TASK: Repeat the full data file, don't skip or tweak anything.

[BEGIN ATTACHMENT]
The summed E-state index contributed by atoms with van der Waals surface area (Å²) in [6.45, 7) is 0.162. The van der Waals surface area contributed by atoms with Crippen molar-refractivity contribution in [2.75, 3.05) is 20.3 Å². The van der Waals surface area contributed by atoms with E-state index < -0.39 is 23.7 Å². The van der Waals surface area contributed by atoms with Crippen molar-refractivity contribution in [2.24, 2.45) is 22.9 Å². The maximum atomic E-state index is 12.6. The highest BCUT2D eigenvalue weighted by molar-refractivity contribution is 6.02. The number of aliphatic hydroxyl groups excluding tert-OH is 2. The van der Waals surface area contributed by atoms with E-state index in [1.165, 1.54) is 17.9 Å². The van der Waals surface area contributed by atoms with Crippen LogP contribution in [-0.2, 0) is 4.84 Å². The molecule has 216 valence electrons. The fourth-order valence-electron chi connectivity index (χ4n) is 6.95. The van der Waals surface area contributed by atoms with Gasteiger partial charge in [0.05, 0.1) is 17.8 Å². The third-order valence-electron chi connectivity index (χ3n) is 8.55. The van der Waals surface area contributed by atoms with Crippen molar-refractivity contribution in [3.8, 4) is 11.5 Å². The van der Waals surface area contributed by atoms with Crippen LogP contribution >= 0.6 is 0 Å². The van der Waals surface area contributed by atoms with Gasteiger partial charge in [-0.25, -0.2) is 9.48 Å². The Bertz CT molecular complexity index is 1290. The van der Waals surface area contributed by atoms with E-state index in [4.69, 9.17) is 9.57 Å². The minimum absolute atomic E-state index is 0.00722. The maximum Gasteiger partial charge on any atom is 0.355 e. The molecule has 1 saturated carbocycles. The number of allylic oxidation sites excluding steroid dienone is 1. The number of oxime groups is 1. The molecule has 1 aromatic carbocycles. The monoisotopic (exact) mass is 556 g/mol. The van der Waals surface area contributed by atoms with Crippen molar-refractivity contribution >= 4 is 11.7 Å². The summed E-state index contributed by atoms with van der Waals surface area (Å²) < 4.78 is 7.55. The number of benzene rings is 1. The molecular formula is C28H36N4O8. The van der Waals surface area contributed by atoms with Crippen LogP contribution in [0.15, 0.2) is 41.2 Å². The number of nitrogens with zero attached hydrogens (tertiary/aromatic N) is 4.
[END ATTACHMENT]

The summed E-state index contributed by atoms with van der Waals surface area (Å²) in [6.45, 7) is 0.162. The van der Waals surface area contributed by atoms with Crippen molar-refractivity contribution in [2.75, 3.05) is 20.3 Å². The van der Waals surface area contributed by atoms with E-state index < -0.39 is 23.7 Å². The van der Waals surface area contributed by atoms with Crippen molar-refractivity contribution in [2.24, 2.45) is 22.9 Å². The maximum atomic E-state index is 12.6. The highest BCUT2D eigenvalue weighted by molar-refractivity contribution is 6.02. The number of aliphatic hydroxyl groups excluding tert-OH is 2. The van der Waals surface area contributed by atoms with E-state index in [1.165, 1.54) is 17.9 Å². The van der Waals surface area contributed by atoms with Crippen LogP contribution in [-0.2, 0) is 4.84 Å². The molecule has 216 valence electrons. The fourth-order valence-electron chi connectivity index (χ4n) is 6.95. The van der Waals surface area contributed by atoms with Gasteiger partial charge in [0.05, 0.1) is 17.8 Å². The third-order valence-electron chi connectivity index (χ3n) is 8.55. The van der Waals surface area contributed by atoms with Crippen molar-refractivity contribution in [3.8, 4) is 11.5 Å². The van der Waals surface area contributed by atoms with Crippen LogP contribution >= 0.6 is 0 Å². The van der Waals surface area contributed by atoms with Gasteiger partial charge in [-0.25, -0.2) is 9.48 Å². The Bertz CT molecular complexity index is 1290. The van der Waals surface area contributed by atoms with E-state index in [4.69, 9.17) is 9.57 Å². The minimum absolute atomic E-state index is 0.00722. The maximum Gasteiger partial charge on any atom is 0.355 e. The molecule has 1 saturated carbocycles. The number of allylic oxidation sites excluding steroid dienone is 1. The number of oxime groups is 1. The molecule has 1 aromatic carbocycles. The monoisotopic (exact) mass is 556 g/mol. The van der Waals surface area contributed by atoms with Crippen molar-refractivity contribution >= 4 is 11.7 Å². The summed E-state index contributed by atoms with van der Waals surface area (Å²) < 4.78 is 7.55. The number of benzene rings is 1. The molecular formula is C28H36N4O8. The van der Waals surface area contributed by atoms with Crippen LogP contribution in [0.15, 0.2) is 41.2 Å². The number of nitrogens with zero attached hydrogens (tertiary/aromatic N) is 4.